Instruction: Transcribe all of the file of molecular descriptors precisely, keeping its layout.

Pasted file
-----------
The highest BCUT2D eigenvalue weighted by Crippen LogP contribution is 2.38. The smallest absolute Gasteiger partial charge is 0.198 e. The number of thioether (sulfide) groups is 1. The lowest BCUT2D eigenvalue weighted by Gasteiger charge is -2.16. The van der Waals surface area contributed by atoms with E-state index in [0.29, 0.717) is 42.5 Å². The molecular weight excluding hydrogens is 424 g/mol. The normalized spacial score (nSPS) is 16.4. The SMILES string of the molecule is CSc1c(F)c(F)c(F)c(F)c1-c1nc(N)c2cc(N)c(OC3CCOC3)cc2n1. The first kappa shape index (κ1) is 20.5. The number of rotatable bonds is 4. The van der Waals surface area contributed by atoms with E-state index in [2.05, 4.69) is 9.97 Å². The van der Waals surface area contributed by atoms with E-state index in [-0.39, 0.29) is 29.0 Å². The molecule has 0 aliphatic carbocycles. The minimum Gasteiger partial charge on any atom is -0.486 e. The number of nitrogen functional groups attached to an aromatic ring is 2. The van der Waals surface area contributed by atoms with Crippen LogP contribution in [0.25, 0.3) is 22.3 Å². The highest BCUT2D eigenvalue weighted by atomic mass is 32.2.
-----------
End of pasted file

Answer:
The highest BCUT2D eigenvalue weighted by Crippen LogP contribution is 2.38. The smallest absolute Gasteiger partial charge is 0.198 e. The number of thioether (sulfide) groups is 1. The lowest BCUT2D eigenvalue weighted by Gasteiger charge is -2.16. The van der Waals surface area contributed by atoms with E-state index in [0.29, 0.717) is 42.5 Å². The molecular weight excluding hydrogens is 424 g/mol. The normalized spacial score (nSPS) is 16.4. The SMILES string of the molecule is CSc1c(F)c(F)c(F)c(F)c1-c1nc(N)c2cc(N)c(OC3CCOC3)cc2n1. The first kappa shape index (κ1) is 20.5. The number of rotatable bonds is 4. The van der Waals surface area contributed by atoms with E-state index in [2.05, 4.69) is 9.97 Å². The van der Waals surface area contributed by atoms with E-state index in [-0.39, 0.29) is 29.0 Å². The molecule has 0 aliphatic carbocycles. The minimum Gasteiger partial charge on any atom is -0.486 e. The number of nitrogen functional groups attached to an aromatic ring is 2. The van der Waals surface area contributed by atoms with Crippen LogP contribution in [0.25, 0.3) is 22.3 Å². The highest BCUT2D eigenvalue weighted by atomic mass is 32.2.